Harmony As “Repressive”: Sensory Politics, Religion and the Everyday

Monday, 11 July 2016: 14:30
Location: Seminar 33 (Juridicum)
Oral Presentation
Noorman ABDULLAH, National University of Singapore, Singapore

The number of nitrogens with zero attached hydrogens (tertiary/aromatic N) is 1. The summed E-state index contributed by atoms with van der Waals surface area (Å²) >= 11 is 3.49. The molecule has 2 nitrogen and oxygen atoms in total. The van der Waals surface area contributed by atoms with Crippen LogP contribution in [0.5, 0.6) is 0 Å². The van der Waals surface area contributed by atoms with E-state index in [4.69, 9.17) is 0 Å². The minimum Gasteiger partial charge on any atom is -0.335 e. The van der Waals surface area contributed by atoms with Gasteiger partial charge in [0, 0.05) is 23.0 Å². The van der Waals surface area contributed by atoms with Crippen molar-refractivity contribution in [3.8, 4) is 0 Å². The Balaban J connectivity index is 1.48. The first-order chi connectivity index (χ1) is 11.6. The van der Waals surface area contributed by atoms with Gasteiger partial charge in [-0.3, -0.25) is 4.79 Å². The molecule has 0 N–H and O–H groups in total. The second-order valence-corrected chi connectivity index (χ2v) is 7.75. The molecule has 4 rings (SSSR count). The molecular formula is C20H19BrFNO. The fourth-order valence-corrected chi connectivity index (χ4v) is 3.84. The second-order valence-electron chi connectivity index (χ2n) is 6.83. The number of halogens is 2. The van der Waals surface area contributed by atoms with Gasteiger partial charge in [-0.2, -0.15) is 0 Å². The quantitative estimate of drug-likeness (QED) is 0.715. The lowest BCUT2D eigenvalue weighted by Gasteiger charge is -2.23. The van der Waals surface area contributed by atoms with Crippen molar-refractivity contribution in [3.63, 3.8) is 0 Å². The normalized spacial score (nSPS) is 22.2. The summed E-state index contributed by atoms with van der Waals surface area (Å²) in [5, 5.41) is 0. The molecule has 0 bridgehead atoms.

In the context of urban and cosmopolitan cities with diverse, intensified migrant flows, questions pertaining to religious freedom and rights have been circulated and debated through different social actors. The potential for religious tensions and conflict has been pitched as a source of anxiety in such sites, given that religious diversity cannot in itself guarantee racial and religious harmony. This paper unpacks the repressive character of “harmony” in multicultural and multi-religious societies through the lens of the senses and everyday life. The cases presented empirically looks at Singapore’s colonial and postcolonial conditions in relation to a range of religious practices, and how such logics and discourses have been politically appropriated to institutionalise and legitimise repressive mechanisms. What happens when everyday religiosity expressed through rituals that involve sound, smell and other sensory modalities infringe on the sensory “rights” of other groups in such multicultural, multi-religious contexts? How does this ‘infringement’ reconfigure talk about racial and religious harmony? The paper therefore draws attention to the sensory micropolitics of friction in the everyday that often ostensibly appears less dramatic, less serious and less pressing than the spectacle afforded to religious wars, but which nevertheless is very real and challenging. At a broader level, the cases are connected to the processes of rationalisation, standardisation and bureaucratisation of sensescapes in modern, urban Singapore – invoking the discourse of the “greater good” by the state vis-à-vis the project of hegemonic consensus.